At the height of their musical career, ‘dance-punk’ group LCD Soundsystem disbanded. But not before playing one last show on the 2nd April 2011 at New York’s Madison Square Garden. Shut Up and Play the Hits follows frontman James Murphy during the 48 hours surrounding that pivotal performance.

James Murphy Shut Up and Play the Hits MSG Dylan Southern Will Lovelace

Murphy was an unlikely rock star from the very beginning. His band were not widely recognised until he was over the age of thirty, and then enjoyed a subtle and steady, yet undoubtedly influential success. A god amongst hipsters for the last ten years or so, we see that it is still his dog that garners more attention than Murphy himself when strolling around the streets close to his apartment. In many ways, the calm and controlled ending of his band is perfectly in-keeping with Murphy’s character, but on the other hand it simply seems to make no sense.

At times, Shut Up and Play the Hits appears to be a film determined to get to the bottom of this conundrum, quizzing Murphy and following his every move on the day following the concert. Yet, often, it seems more content to bask in sense of occasion surrounding the band’s farewell concert which was, evidently, quite remarkable. It’s much more than a simple concert film, although it is not quite a straightforward music documentary either. Directors Dylan Southern and Will Lovelace describe the project as “more of a hybrid,” having begun planning the film prior to the announcement of the final performance, yet it is certainly something which features heavily within the final cut. Having previously directed Blur-based documentary, No Distance Left To Run, they also admit to being intrigued by the dissolution of a band who hadn’t let rock’n’roll get the better of them – who still had good relationships and were making great records.

The structure of the film is as carefully composed at the Murphy’s decision to quit, interspersing footage from the concert with scenes of him going about his routine in the day after the night before, as well as snippets from an interview with (world’s most annoying) journalist, Chuck Klosterman. Perhaps this is due to the fact that the ever-in-control frontman is also a producer on the project. For those who aren’t part of LCD Soundsystem’s dedicated fan-base, it is the off-stage fillers that are likely to prove most compelling, if not a little choreographed at times.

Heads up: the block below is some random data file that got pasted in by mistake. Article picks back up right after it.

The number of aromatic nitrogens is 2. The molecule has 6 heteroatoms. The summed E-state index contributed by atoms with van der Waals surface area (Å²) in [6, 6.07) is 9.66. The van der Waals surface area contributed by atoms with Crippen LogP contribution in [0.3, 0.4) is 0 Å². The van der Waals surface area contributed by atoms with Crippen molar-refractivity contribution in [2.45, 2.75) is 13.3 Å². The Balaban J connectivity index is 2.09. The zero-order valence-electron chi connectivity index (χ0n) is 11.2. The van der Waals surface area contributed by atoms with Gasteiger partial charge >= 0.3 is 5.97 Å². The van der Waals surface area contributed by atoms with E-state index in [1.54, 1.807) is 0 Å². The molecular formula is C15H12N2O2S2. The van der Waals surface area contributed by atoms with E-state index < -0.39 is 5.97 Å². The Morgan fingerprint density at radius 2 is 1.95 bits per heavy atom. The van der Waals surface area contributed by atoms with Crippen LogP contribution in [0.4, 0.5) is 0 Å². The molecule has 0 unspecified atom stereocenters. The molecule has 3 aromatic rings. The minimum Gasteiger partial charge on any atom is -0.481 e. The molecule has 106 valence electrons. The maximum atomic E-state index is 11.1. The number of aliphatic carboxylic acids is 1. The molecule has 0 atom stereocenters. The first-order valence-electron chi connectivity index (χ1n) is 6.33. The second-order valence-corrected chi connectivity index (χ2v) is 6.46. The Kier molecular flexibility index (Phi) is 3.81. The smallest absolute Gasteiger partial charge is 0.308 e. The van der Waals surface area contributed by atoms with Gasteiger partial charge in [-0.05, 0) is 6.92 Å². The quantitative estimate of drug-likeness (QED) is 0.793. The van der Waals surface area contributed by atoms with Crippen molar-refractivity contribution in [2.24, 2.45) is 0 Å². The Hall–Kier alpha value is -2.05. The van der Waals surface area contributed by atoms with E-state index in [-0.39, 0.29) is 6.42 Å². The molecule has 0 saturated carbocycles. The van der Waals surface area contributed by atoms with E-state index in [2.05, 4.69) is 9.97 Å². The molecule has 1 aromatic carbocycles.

We see a suitably hungover Murphy make numerous cups of coffee as he stops by his eerily empty office, as well as a warehouse full of no longer needed equipment, and pays a visit to still-busy British manager Keith Wood. “This is weird, but I’ve got to go,” Wood says, having already turned down Murphy’s offer of dinner, seemingly worried that things are about to get a tad too nostalgic for his liking.

While these moments sometimes feel slightly staged – does Murphy always lean his head pensively against the window of every taxi cab he rides? – they certainly capture something of the self-conscious nature of the musician. If you weren’t sure that ending LCD Soundsystem was the best idea in the world, then Murphy is even less convinced. He constantly questions the decision, especially when pressed by Klosterman to name the singular failure that might eventually define him in years to come.

Yet aside from the sense of staging, there’s still a degree of honesty to be found on Shut Up & Play the Hits. “I blink again and I’m 50,” states Murphy, using his age as one justification for the decision to hit the kill switch on his band. He wants to have a family; he doesn’t want to inadvertently acquire a celebrity status. It’s an unusual insight into the rationale behind a band’s progression, and in some ways a refreshing change from the ‘rise and fall’ formula that so often provides the narrative for such documentaries.

The filming of the Madison Square Gardens gig itself is simply superb. Shut Up and Play the Hits largely avoids the crane shots and camera panning which risk making even the most powerful performances look like something which took place at T4 On The Beach. In its place, we have glimpses of the band shot from between amps,  close-ups of musicians as they bounce off each other on stage, and a much better sense of the electric energy buzzing around the audience. Crying, dancing, hugging fans offer some idea of what it might have been like to be part of this seminal event in LCD Soundsystem’s history, whilst post-gig through-the-window shots of a cosy bistro dinner offer a not altogether unpleasant foreshadowing of what the future might hold for those on stage. If you never experienced this band live, then Shut Up and Play the Hits is perhaps as close to the real thing as you are ever likely to encounter since Murphy decided to hang up his mic.

Shut Up and Play the Hits is in cinemas now. You can also catch the concert performance screened in full on one night only at fabric – details here: http://www.fabriclondon.com/blog/view/experience-the-final-lcd-soundsystem-concert-screened-in-room-one

The DVD, out on 8th October, and other exclusive items can be pre-ordered from www.shutupandplaythehits.com. Meanwhile, you can check out the trailer below and read our interview with the film’s directors here.

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Shut Up and Play the Hits - Review, 5.0 out of 5 based on 1 rating